Friday, September 1, 2017


A stunning new exhibition of Antinous sculpture in San Antonio, Texas, has amazed the world of archaeology with the revelation that this head of Antinous as Dionysus once was painted in bright colors ... and partially gilded in glittering gold.

The color is long gone, but thanks to modern technology, the San Antonio Museum of Art has a better idea of what the sculpture looked like when it was newly created. In 2011, a study of the piece revealed a thrilling surprise: minute traces of gold.

The exhibition Antinuous, the Emperor’s Beloved: Investigating a Roman Portrait provides a peek at the museum’s behind-the-scenes research and reveals what the museum has learned about the artwork, the only marble statue of Antinous on which gilding has been found.

“It was really the unexpected discovery of the gilding that drove the whole project and inspired doing things like looking more closely at the pose and the figure of Antinous,” said Jessica Powers, the museum’s curator of art of the ancient Mediterranean world.

The marble head of Antinous in the museum’s collection was a gift from Gilbert M. Denman, Jr. 

It originally was part of a larger-than-life sculpture depicting Antinous as Dionysus, the Greek god of wine, theater and religious ecstasy. 

A hand ... once connected to an arm ... rests on top of the the marble head, which is crowned with thick curls and an ivy wreath.

The famous Frugiferus statue of Antinous (pictured at left) shows how it would have looked.

About six years ago, Michelle Bushey, then a chemistry professor at Trinity University, reached out to Powers. The school recently has acquired an X-ray fluorescence instrument.

Shaped like a ray gun from a sci-fi movie, it can be used to analyze the elements present in a variety of materials, including the composition of historic pigments on paintings and other objects. Bushey offered to examine works in the museum’s collection.

“Some of the pieces that we have have been in collections for a long time, so they’ve been really heavily cleaned, like down to the marble,” Powers said. “When that happens, you lose the polychromy.”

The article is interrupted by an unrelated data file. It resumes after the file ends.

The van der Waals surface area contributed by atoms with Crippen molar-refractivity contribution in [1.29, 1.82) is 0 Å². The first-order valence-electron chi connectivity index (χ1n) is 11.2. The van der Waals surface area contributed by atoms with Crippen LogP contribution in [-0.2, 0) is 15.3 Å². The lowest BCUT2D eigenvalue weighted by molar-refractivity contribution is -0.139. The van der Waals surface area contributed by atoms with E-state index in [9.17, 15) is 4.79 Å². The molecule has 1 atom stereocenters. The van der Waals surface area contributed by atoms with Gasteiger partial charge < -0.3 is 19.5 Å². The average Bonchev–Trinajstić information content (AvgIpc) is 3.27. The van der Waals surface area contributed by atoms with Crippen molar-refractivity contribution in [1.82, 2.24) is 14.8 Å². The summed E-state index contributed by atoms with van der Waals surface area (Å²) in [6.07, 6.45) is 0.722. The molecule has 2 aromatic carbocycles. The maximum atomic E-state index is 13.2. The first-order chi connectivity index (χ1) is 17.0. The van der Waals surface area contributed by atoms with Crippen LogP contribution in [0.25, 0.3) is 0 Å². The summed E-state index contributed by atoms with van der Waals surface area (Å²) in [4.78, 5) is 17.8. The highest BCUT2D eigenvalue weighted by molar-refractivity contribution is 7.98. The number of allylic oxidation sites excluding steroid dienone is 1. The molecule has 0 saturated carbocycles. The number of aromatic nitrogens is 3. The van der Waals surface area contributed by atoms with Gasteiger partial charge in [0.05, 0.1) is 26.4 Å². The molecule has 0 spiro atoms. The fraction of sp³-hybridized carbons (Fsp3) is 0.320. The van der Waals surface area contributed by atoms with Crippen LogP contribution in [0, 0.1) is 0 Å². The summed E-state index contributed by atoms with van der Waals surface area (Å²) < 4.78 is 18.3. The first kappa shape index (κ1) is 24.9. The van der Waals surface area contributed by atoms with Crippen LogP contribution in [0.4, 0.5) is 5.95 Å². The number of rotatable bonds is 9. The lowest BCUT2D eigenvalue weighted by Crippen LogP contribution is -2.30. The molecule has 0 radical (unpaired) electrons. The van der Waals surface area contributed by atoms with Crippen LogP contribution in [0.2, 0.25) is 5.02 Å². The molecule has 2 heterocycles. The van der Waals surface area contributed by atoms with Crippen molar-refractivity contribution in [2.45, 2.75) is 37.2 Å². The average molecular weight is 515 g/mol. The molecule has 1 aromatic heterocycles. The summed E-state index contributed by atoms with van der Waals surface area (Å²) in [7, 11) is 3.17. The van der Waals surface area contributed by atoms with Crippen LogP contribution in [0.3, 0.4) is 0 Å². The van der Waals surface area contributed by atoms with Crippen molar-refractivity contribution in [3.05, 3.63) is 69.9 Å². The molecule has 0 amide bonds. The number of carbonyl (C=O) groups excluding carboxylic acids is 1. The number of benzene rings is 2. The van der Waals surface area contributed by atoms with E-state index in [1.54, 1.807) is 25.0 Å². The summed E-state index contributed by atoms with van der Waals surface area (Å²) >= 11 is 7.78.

Since the hair and ivy wreath on Antinous’ portrait had not been overly cleaned, it was a good candidate, Powers said. After the initial readings were taken, a research assistant who was working with Bushey emailed Powers.

"She said, ‘Would you expect to find gold in the XRF readings for a marble portrait?’ and suddenly I was very interested in what was coming out of the XRF,” Powers said. “So we did more XRFs and were able to show that bits of gilding survived on all of the leaves of the ivy wreath. Then we examined the surface with the microscope and we were able to see it.”

Those findings kicked off a fuller investigation. In addition to Bushey, Powers worked with Mark Abbe, a professor in the department of classics at the University of Georgia, to better understand the portrait’s gilding and original appearance.

In addition to the Antinous head, the exhibit also features a portrait of Hadrian, and ancient coins of Antinous (left).

As part of the exhibition programming, Bushey, who is currently with the National Science Foundation, gave a talk at the museum about the use of X-ray fluorescence to unlock ancient and historical secrets.

Using the technology on artworks “gives me a way to connect with people who might otherwise recoil at the word chemistry,” Bushey said. 

“But there’s also the aspect of this is our collective heritage and our history and to understand better the importance of these items and how people functioned, I don’t think that we give people enough credit who lived in maybe less technologically advanced times. I think if we really go back and take a look at what they were able to accomplish, given what they know, given what we know, given our tools and given their tools, we’ve lost a lot of knowledge about how important these items were, how people did things and how they understood the world.”

“Antinous, the Emperor’s Beloved” runs September 1st to November 26th at the San Antonio Museum of Art, 200 W. Jones Ave. $5 in addition to museum admission for those 18 and older. 210-978-8100,

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